The latest explosion in on-board processing capabilities, powered by GPU and TPU from companies like NVIDIA and Google, unlocked huge potential for autonomous use cases. SafeAI utilises this advanced on-board processing power to enable Its core IP, which is the on-board autonomous software, to address multiple use cases that are critical to accelerate autonomy in mining.
Welford told IM: “One example is that in the incumbent systems, false positive obstacle detections are a known problem to efficient autonomous operations. Like SafeAI, these systems use truck mounted sensors as part of their safety critical systems, and when these sensors detect an obstacle, such as an unexpected light-vehicle in front, the truck will stop. However, when the vehicle stops, it has no way to classify the obstacle detected, so it waits to be cleared, in the field, often by a human operator who manually inspects the vehicle and determines the obstacle type and status. The trouble is compounded by the number of other objects that the sensors detect as well; these might be small clouds of dust, rocks, birds, or a number of other objects which don’t pose a risk to the vehicle.”
Prusinski adds “The current systems in mining are in place and working but that does not mean things have to stand still; with AI they could be even more productive. SafeAI’s technology means the truck is able, in some circumstances, to take action when needed. Autonomy 2.0 incorporates artificial intelligence, enabling it to detect, classify and track obstacles in unstructured environments, coupled with data fusion and advanced predictive algorithms which allow the system to detect and avoid obstacles in a safe and productive manner. Moreover, the method of in-pit obstacle clearance entails more people in the autonomous zone, something which is best avoided.”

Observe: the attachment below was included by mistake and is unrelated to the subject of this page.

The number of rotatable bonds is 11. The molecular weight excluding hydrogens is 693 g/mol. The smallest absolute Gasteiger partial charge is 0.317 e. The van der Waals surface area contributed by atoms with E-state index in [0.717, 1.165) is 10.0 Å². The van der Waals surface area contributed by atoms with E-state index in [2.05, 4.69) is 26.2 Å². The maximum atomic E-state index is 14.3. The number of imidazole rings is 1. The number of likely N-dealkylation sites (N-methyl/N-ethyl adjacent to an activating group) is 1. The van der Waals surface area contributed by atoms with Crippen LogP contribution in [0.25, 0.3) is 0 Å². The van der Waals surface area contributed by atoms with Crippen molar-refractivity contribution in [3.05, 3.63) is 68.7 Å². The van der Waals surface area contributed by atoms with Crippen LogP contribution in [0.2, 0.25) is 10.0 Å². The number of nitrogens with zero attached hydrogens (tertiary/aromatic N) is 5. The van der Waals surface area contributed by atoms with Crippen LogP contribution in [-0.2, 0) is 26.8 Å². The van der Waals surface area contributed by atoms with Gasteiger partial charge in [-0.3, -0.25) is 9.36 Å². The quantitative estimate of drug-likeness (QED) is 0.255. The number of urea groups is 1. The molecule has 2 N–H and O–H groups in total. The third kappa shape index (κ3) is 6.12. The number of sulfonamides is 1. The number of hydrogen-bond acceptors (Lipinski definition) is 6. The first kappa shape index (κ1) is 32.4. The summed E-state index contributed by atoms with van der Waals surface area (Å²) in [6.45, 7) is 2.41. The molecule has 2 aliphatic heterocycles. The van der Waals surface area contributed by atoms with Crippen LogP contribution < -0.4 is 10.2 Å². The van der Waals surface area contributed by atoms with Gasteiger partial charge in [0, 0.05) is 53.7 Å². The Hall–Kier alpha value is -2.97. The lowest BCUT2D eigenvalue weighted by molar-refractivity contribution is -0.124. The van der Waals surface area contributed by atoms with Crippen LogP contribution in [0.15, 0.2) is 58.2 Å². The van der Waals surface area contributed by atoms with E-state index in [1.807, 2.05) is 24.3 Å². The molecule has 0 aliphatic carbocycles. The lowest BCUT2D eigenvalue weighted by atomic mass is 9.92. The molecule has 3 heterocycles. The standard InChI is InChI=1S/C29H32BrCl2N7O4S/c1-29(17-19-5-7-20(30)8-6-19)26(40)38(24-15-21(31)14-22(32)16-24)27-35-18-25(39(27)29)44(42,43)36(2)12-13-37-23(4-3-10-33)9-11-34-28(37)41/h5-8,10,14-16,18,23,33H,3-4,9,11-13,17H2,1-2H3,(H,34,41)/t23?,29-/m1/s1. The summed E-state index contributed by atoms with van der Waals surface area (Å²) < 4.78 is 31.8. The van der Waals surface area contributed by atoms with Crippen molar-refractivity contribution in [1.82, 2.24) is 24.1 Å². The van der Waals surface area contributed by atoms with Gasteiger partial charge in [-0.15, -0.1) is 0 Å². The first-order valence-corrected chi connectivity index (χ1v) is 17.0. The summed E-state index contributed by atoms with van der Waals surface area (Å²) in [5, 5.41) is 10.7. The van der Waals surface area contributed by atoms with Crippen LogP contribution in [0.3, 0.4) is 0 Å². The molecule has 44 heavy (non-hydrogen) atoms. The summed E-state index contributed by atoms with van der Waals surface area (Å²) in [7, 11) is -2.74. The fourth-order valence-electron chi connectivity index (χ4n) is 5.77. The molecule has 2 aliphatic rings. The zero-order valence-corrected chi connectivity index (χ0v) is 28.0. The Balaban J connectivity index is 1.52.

There are some application caveats. The focus for SafeAI remains on variations of haulage ie, taking material from A to B, as once you get into some other equipment types it gets very complex. Taking wheel loaders as an example – they do a lot of fine-tuned work in a variety of use cases – with wheel loaders around stockpiles for example. You need 100% utilisation in one or two of those cases to make it worthwhile automating. Utilisation rates also affect whether haulage units are worth automating. Welford comments: “We work with smaller miners and contractors to understand how much of their fleet they need to automate and the level of equipment utilisation required to make it a worthwhile return on investment. This might make the jump to autonomy harder for some operations, for example those operating over 12 hours out of 24.”
So where to from here for SafeAI? Welford concludes: “We are based in the US are hiring aggressively to build up our Perth office, and have a presence in Canada; so North America and Australia remain the key markets for our mining focus for now. Of course, there is also a big construction and mining market in Asia, and given SafeAI’s strategic investor Obayashi that is also on our radar. But we are not restricted to these regions – our aim is to get as many initial sites on the board as we can, with a variety of use cases, operator types, mine types and vehicle types. That way we can showcase the true power but also the flexibility of our system versus what is currently commercially available.”